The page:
Q. I am very interested in joining a small consulting company. I was introduced to the staff through a networking contact and had a great initial meeting with a consultant. After that, they asked me back for informal meetings with a few different people. They are all great and they seem to like me too. I know they have a real opening, but I haven’t been asked to interview for the position yet. What are my next steps? I don’t want to be too pushy, but I don’t want to lose what I think could be a great opportunity.
A. So far so good! Discovering opportunity through your network is exactly what job seekers hope for. Your network led you to what seems to be a good match and there is a great deal for you to do at this stage. Many people might describe meetings as informal, but meeting people you want to work with who might want to work with you, is anything but informal. Interviewing is a process of getting to know someone, the skills they have and their experience. It is also an opportunity to learn what an organization is looking for in terms of skills, style, and strengths needed for success on the job. Interviews do not necessarily need to start with formal invitations or use the question and answer format.
Your “interview” started with the introduction you received from your networking contact. That person described you; your skill set, and in their encouragement to meet, probably suggested some areas of professional interest for their contacts to explore. In each interaction you have had so far, you have been assessed for the position they are hiring for. Each participant in the interview process most likely has a list of criteria they have for the new hire and in their meetings with you, are looking for examples or demonstrations of these criteria. So, now you know you have been interviewing and you know you have not answered the most important questions they never asked.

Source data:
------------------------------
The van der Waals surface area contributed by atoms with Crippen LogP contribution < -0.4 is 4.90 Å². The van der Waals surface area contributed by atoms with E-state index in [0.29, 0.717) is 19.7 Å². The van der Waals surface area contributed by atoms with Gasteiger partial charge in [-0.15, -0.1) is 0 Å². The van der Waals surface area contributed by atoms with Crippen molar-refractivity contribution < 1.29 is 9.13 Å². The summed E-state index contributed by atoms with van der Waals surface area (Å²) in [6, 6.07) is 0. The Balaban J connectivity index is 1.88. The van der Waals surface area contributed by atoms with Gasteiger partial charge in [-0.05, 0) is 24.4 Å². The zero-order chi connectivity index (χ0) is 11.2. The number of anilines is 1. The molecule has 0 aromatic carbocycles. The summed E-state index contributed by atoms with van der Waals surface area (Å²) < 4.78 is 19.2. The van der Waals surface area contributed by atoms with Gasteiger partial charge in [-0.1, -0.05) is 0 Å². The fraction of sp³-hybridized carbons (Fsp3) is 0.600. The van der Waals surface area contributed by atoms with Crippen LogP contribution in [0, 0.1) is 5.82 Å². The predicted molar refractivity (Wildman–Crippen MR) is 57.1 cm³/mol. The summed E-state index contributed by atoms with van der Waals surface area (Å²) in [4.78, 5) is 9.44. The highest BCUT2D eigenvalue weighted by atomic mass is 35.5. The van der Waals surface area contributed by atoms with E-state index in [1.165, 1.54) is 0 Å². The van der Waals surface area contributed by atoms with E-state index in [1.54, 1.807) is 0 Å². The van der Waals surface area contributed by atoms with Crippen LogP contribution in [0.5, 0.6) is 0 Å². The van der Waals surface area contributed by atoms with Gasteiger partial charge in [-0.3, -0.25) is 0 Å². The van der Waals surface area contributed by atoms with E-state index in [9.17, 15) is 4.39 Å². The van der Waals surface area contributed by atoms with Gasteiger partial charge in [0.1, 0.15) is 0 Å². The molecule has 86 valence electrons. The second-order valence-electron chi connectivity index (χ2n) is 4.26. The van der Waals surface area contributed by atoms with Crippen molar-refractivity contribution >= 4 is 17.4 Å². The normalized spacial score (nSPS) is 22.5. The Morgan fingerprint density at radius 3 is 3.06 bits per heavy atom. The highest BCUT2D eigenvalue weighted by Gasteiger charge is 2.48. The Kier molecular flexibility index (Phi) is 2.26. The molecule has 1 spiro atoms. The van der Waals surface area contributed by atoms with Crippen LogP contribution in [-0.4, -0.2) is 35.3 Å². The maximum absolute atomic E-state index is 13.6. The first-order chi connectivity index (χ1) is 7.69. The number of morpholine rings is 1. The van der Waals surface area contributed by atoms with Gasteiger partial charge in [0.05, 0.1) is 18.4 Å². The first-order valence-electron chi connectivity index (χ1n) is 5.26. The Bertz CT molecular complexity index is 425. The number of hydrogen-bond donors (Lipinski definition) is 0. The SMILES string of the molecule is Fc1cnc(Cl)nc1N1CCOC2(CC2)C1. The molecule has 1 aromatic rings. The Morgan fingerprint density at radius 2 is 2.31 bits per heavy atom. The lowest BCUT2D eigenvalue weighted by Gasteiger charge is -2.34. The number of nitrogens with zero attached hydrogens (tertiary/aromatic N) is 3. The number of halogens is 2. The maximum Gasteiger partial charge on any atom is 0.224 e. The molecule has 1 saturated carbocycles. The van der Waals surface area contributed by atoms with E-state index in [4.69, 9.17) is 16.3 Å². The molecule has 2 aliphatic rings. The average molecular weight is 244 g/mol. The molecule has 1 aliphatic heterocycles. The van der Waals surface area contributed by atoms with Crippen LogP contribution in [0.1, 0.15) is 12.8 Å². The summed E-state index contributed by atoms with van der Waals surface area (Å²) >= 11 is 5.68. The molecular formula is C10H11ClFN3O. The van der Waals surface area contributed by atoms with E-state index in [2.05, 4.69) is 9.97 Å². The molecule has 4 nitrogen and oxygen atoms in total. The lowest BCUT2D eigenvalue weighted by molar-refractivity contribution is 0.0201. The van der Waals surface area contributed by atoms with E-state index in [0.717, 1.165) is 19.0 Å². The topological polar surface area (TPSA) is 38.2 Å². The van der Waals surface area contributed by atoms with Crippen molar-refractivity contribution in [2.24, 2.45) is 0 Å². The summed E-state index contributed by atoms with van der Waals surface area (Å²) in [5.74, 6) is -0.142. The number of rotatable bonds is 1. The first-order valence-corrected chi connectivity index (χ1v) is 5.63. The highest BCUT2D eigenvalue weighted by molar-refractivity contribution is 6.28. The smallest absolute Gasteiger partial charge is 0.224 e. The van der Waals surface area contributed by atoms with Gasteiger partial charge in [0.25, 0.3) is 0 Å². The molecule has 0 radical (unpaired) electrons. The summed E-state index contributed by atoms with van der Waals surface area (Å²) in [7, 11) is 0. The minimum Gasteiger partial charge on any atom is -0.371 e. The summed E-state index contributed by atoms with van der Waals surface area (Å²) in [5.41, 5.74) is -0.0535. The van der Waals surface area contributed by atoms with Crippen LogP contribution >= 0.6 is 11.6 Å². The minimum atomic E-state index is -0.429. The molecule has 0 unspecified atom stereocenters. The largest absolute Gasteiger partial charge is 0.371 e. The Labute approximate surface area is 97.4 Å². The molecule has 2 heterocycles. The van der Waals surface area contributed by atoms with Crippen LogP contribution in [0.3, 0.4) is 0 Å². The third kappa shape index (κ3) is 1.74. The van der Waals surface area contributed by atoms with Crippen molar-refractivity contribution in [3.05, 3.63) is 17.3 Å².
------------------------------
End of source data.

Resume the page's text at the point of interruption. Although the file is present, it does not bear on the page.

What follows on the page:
Not every interviewer can provide candidates with a good interview, and as a result, great candidates need to over-prepare. Most people will prepare a list of the questions they anticipate being asked and they will prepare answers to these questions. They will also prepare a list of questions they want to ask. These preparations are all valuable, but where good candidates stop preparing, great candidates continue. Regardless of the questions asked, great candidates prepare a list of the messages they need to get across. Have you learned how they would describe the successful candidate? If you know what you would like to be asked in a formal interview, you know what you’ll discuss regardless of what gets asked or doesn’t. Are there examples of work you have done that you can discuss so the hiring organization can see how you would be successful on the job?
You have been interviewing, and now you have the opportunity to demonstrate the behaviors of a successful member of a small consulting company. So, take the initiative to arrange a next meeting. Discuss your sincere and significant interest in their organization and make sure you are prepared to convey the information which will make them see the best option there is – making you an offer.
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Patricia Hunt Sinacole is president of First Beacon Group LLC, a human resources consulting firm in Hopkinton. She works with clients across many industries including technology, biotech and medical devices, financial services, and healthcare, and has over 20 years of human resources experience.
Elaine Varelas is managing partner at Keystone Partners, a career management firm in Boston and serves on the board of Career Partners International.
Cindy Atoji Keene is a freelance journalist with more than 25 years experience. E-mail her directly here.
Peter Post is the author of "The Etiquette Advantage in Business." Email questions about business etiquette to him directly here.
Stu Coleman, a partner and general manager at WinterWyman, manages the firm's Financial Contracting division, and provides strategic staffing services to Boston-area organizations needing Accounting and Finance workforce solutions and contract talent.
Tracy Cashman is a partner and the general manager of the Information Technology search division at WinterWyman. She has 20 years of experience partnering with clients in the Boston area to conduct technology searches in a wide variety of industries and technology.
Paul Hellman is the founder of Express Potential, which specializes in executive communication skills. He consults and speaks internationally on how to capture attention & influence others. Email him directly here.